Peter Hook recalled in his memoir that long after Joy Division ended and the surviving members reformed as New Order, they were once being audited by a government tax agent who asked why there wasn’t any proof of income for all the Joy Division t-shirts he’d seen people wearing over the years. Hook explained that Joy Division never actually sold official merch, as they always deemed it patronizing and exploitative of their fans, and any Joy Division shirts that existed were unofficial bootlegs (they've since changed their policy. also the tax agent didn’t buy it and hit them with an enormous fine). Fast forward to 2019 and Peter Saville’s iconic album cover for Unknown Pleasures (little known fact: it was actually Bernard Sumner who found the image in an encyclopedia and showed it to Saville) has been memed and repurposed so many times and in such reprehensible ways (“Where will it end? Where will it end???”), I don’t even want to listen to the record anymore! In fact, this 40th anniversary version with inverse monochromatic artwork has given me the perspective I needed to shake out of my stupor and remember that this album is actually sick as hell. Drop the needle on side A (“Disorder”) and the album starts off as innocently as anything from 1979, with what would become one of Hook’s signature high-neck b-lines and Stephen Morris’ crispy drum rolls introducing what is probably the 20th century’s most tragic and influential bands in uncharacteristically (and obliviously) celebratory fashion. Tumble deeper into “Day Of The Lords” and feel the full weight of Ian Curtis' depression / epilepsy (not to mention the immaculateness of Martin Hannett’s production) bearing down on you. There’s no real standouts to mention, as the whole album is a linear, deadpan report from life in economically and emotionally downturned northern England, even down to the nihilistic coda “I Remember Nothing” which winds down the record rather unceremoniously with a quick fade out into some clanging metal noises. As such, there were no singles released to support the album, and nothing on the record comes close to the severely catchy “Transmission,” or “Love Will Tear Us Apart” that came before and after. Except for *maybe* “She’s Lost Control,” which, with the glassy drums and the devolving space echo on Curtis’ voice, is far and away the best version (anyone who prefers the 12” version is a cop!). This pressing includes the great-sounding 2007 remastered versions of the album’s ten tracks presented in their original running order, on heavyweight red vinyl with reverse color sleeve design. Never thought I’d need an excuse to revisit an album as seminal and ubiquitous as this one, but alas. Recommended.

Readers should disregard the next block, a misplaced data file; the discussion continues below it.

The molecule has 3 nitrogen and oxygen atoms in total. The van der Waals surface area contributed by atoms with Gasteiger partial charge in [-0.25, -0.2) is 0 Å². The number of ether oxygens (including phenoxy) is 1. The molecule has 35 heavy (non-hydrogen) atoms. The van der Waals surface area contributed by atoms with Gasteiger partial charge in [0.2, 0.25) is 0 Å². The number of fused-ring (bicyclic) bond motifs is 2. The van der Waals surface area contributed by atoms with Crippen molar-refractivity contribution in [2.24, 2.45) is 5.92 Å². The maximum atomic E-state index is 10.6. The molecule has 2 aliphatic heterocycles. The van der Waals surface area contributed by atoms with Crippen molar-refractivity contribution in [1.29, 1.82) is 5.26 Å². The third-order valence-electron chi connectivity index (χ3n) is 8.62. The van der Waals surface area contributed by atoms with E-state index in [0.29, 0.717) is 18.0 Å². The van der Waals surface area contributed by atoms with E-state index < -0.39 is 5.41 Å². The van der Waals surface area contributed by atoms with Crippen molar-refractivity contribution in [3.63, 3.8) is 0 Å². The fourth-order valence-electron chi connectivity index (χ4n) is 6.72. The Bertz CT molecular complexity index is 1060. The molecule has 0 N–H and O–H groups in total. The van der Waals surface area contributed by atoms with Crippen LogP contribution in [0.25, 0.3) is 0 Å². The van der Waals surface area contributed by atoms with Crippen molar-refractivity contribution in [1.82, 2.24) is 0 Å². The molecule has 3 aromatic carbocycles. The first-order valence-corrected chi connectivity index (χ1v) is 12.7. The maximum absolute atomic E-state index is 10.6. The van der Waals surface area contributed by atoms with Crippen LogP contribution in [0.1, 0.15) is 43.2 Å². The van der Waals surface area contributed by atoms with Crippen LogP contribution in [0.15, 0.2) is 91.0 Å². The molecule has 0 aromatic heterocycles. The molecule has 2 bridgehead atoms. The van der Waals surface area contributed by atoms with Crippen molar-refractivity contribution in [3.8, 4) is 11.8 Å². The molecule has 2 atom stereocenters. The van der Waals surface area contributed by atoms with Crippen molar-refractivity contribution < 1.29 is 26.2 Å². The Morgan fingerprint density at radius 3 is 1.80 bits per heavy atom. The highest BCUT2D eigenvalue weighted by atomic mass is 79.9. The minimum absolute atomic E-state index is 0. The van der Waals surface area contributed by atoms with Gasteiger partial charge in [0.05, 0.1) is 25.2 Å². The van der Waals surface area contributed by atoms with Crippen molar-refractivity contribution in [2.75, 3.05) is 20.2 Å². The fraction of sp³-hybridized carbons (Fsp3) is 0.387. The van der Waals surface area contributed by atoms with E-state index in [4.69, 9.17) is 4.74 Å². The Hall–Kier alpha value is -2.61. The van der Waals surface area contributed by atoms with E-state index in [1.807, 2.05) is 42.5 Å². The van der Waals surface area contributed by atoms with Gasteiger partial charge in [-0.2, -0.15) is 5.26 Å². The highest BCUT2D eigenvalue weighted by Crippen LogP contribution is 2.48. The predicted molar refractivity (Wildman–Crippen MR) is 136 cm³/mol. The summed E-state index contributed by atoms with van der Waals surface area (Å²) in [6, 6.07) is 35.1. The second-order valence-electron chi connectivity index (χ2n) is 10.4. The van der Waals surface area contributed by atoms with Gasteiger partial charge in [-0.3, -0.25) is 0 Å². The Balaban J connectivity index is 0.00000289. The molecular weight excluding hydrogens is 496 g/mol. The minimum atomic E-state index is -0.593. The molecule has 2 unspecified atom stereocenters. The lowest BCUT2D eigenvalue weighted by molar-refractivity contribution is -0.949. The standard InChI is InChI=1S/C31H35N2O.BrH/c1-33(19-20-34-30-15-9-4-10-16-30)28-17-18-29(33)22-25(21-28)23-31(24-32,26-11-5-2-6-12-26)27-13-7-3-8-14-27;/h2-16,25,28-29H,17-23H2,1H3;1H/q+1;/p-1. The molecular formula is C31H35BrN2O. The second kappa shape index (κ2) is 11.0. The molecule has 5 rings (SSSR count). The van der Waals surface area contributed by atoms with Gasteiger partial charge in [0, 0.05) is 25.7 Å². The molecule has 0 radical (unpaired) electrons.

- 40th anniversary edition
- 180g ruby red colored vinyl
- includes 2007 remaster of the album's original 10 tracks
- limited edition
- music label: Warner Brothers 2019
reviewed by Isosceles Kramer 05/2019